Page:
• Install insulation to minimize heating and cooling energy use, which alone can save up to 80% on heating and cooling losses;
  • Weatherize the building envelope with high-performance windows and doors, preventing heat from escaping through the cracks (taken together, insulation and air sealing saves 11% on the average U.S. household’s utility bills);
  • Upgrade appliances to energy efficient models, such as ENERGY STAR-certified washing machines and dryers, dishwashers, and more, which typically reduce energy use by 10-50% compared with non-efficient equivalents.

2. Adjust transportation practices

Reworking your regular transportation practices can also have a notable effect on your personal carbon footprint. Is it possible to walk, bike, or take public transit to work or to your regular errands? If not, is carpooling an option? These options will reduce overall vehicle miles travelled in an environment where transportation accounts for the largest portion (29%) of U.S. GHG emission.

Perhaps your way of life does not enable an adjustment to daily driving, but you can also make a difference when it’s time to buy your next car—consider purchasing an electric car, which on average accounts for less than one-third the emissions per mile than gas-powered cars. Similar to energy efficient retrofits for your home, electric vehicle investments not only minimize your effect on the environment but also save money in the long run.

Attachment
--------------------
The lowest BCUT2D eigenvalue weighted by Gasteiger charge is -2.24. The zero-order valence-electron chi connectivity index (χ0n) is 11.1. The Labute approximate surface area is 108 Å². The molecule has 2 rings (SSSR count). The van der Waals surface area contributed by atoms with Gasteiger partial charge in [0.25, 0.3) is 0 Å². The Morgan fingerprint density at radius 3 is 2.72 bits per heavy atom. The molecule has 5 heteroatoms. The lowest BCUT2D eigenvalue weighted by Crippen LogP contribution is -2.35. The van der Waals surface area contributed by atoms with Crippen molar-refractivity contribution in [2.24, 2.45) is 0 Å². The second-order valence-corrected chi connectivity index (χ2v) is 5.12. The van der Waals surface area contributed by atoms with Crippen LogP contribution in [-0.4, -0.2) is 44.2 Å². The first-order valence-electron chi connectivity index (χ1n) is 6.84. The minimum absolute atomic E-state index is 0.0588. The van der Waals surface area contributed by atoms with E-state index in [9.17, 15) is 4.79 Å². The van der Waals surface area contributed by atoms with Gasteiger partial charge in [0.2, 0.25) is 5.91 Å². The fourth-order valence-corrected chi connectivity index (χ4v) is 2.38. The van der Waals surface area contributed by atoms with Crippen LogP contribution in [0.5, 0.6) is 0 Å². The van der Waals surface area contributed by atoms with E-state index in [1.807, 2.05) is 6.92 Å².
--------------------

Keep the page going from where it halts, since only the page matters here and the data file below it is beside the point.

Further, anybody trying to cut their contributions to climate change should also take a look at their longer-distance travel. Given that flying is among the most carbon-intensive activities most people undertake, consider taking a more climate-friendly mode of transportation (e.g., bus or plane) for your next vacation. From a corporate perspective, businesses can investigate whether meetings need to be in person and require cross-country travel. Instead, video conferencing has made virtual meetings much more appealing (not to mention, doing so is again easier on the bottom line).

3. Invest in smart technology

In the past few years, companies have seemingly made a smart version of everything: refrigerators, door bells, and even toilet paper dispensers! While the gimmick of attaching automation or an app to everything seems unnecessary at times, investing in smart technology for your home’s energy use stands as the most fruitful application of this trend.